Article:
Monday, September 19, 2005

Ira Glass and This American Life

All you anti-NPR readers just keep moving.
This post will only make you angry.

For the rest I want to advertise This American Life, the radio program put together by Ira Glass, perhaps the most gifted radio journalists working today.
As I write I am listening online to last Sunday's show, about an hour long, in which he recorded some very articulate people who were trapped in the New Orleans Superdome waiting for evacuation.

Anyone commenting on events of that terrible scene owes it to themselves to listen to this program before saying anything. It's accessable. It's very well-done. And it's powerful.
Look for the link you prefer listed as "After the Flood."

Link (RealPlayer) Link (
This afternoon I heard a little of this week's program on the radio but didn't get to hear but a few minutes. I plan to catch it online when time permits, but it is equally well-done. This time the crew is in the Astrodome in Houston. The sights and sounds are described and recorded in detail. Various private charity and church representatives are there, organized very much like tables at a convention, with signs telling what they have to offer. At one table is a woman from Colorado who spent two or three days trying to find anyone who would accept a package of aid form Colorado which included a year's rent for a family, two jobs (one with Coca-Cola and one with Wall-Mart), clothing and a car. No one wanted to take her up on the offer because they were afraid of moving so far away. The image of snow falling all the time was impossible to overcome. A nearby table pushing Florida living was having no trouble making connections with people. Snow versus sun. No contest.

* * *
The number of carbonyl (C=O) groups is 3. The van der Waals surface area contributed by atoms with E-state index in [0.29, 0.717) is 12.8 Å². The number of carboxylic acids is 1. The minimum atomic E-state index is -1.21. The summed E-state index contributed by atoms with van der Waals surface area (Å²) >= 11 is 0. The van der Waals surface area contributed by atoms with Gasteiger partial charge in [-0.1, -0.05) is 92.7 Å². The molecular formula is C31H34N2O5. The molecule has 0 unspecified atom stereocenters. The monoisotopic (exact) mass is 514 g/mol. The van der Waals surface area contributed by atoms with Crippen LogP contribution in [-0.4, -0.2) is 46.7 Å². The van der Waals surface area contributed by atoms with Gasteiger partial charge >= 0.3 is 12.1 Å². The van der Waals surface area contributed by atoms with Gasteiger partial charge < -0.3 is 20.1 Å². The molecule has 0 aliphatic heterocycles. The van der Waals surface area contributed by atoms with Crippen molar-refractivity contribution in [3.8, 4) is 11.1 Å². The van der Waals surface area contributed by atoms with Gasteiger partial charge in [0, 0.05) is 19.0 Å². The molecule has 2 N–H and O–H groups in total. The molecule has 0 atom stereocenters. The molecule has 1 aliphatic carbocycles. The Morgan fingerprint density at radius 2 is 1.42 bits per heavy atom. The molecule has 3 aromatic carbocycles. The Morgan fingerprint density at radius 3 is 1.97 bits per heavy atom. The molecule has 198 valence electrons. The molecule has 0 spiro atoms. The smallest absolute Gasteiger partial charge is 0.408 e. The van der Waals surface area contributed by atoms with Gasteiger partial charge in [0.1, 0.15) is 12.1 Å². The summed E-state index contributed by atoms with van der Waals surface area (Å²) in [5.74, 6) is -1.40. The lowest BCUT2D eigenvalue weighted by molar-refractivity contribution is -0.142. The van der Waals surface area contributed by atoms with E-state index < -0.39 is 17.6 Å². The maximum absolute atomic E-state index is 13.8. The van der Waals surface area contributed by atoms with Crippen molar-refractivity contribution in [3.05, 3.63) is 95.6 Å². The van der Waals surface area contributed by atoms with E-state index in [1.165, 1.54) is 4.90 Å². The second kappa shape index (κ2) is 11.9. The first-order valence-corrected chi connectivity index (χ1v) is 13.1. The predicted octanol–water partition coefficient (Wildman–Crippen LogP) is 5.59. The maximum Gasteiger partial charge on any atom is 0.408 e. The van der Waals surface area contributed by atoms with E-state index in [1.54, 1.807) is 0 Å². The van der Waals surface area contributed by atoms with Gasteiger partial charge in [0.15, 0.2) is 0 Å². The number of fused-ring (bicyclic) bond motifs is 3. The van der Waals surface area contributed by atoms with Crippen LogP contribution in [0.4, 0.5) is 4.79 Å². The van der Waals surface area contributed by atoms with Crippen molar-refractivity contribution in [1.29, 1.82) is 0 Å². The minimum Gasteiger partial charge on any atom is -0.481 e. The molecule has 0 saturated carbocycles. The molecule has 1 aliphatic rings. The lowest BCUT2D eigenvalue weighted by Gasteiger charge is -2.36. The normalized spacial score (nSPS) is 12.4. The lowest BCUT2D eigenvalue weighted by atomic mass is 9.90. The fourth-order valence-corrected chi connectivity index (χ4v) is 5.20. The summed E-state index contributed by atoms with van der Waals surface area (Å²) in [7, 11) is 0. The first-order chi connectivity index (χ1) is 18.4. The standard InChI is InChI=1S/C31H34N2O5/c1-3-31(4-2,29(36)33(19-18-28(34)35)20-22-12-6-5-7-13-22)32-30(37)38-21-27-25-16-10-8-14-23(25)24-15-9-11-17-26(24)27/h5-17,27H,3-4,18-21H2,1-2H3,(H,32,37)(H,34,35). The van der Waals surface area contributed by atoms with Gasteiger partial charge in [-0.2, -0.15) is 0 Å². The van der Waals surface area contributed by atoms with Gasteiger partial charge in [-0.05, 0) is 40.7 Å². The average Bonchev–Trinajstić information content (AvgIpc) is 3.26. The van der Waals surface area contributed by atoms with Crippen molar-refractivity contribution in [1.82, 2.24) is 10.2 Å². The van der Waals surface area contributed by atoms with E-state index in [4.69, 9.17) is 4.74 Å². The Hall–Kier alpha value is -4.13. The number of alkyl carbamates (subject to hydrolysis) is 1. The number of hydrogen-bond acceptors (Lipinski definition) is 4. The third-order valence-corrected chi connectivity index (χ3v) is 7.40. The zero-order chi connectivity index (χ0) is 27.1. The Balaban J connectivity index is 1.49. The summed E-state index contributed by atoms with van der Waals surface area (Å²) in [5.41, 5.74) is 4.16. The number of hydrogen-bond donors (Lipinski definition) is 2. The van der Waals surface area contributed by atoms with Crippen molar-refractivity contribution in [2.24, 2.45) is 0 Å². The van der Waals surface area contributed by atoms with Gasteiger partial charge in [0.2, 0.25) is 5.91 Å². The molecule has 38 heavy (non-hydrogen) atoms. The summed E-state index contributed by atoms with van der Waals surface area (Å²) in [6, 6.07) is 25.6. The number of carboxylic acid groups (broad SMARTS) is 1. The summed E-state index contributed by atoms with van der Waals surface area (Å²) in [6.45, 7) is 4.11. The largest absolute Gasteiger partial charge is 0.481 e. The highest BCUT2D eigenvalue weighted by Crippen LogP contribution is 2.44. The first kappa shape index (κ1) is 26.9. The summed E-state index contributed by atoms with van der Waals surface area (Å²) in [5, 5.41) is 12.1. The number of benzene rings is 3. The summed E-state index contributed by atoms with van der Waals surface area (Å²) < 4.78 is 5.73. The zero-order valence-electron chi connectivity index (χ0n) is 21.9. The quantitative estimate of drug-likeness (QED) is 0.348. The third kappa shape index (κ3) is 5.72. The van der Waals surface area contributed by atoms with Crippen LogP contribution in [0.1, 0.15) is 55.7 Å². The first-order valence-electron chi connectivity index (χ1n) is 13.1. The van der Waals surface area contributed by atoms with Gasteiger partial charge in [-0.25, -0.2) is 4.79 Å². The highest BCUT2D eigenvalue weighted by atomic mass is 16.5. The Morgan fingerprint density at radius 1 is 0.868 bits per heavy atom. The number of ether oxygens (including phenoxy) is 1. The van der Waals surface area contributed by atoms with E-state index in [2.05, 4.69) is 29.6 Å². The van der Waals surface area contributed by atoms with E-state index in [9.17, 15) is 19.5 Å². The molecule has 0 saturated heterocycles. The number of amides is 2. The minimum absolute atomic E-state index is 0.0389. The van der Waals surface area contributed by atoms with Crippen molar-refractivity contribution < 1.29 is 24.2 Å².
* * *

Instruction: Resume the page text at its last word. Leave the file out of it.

It was surreal. Like something on TV. Like the "Makeover" programs.
Six-year-old twins with delicious New Orleans accents were thrilled about the adventure of going to Colorado. Their mom was less excited, but had to make the decision to go because time was running out and she didn't see any better alternatives in Houston.
I noticed that Glenn Reynolds broke his regular format last week to put up an on-line poll soliciting readers to comment about ways to redirect funds for hurricane relief. There was a crimson box with places for readers to cast their "votes" for several options, including taking away funding for DARE, a federal anti-drug program that has turned out to be an embarrassing failure, and funding for public radio, a favorite whipping-boy for a lot of people pissed off because NPR is one of those repositories of reflection where too many voices say the wrong things about war, politics and social affairs.
It was a transparently goofy gesture since an entire year's federal funding for public radio -- something on the order of three hundred million dollars -- would fund the war in Iraq (absent, of course, on the list of options to redirect funds) for less than a week. It strikes me in the same way as movie scenes showing barbarians misusing the products of civilization. I recall a time when the company for which I worked decided to switch from cloth napkins to paper. I think of all the unmarried kids today that shack up without a mariage commitment. There is something so very wrong with the picture it is hard to know where to start talking about it.
The basement scene toward the end of Cat on a Hot Tin Roof shows Big Daddy dying of abdominal cancer amidst "junk" that he and Big Mamma brought back from trips to Europe. What seemed so important at the time was no comfort when he needed it most. In the end he comes to the realization that his life was about to come to an end and he had never loved anyone. That kind of cognitive dissonance is beginning to show in the aftermath of the hurricane, but unfortunately a lot of people are unable to see it.

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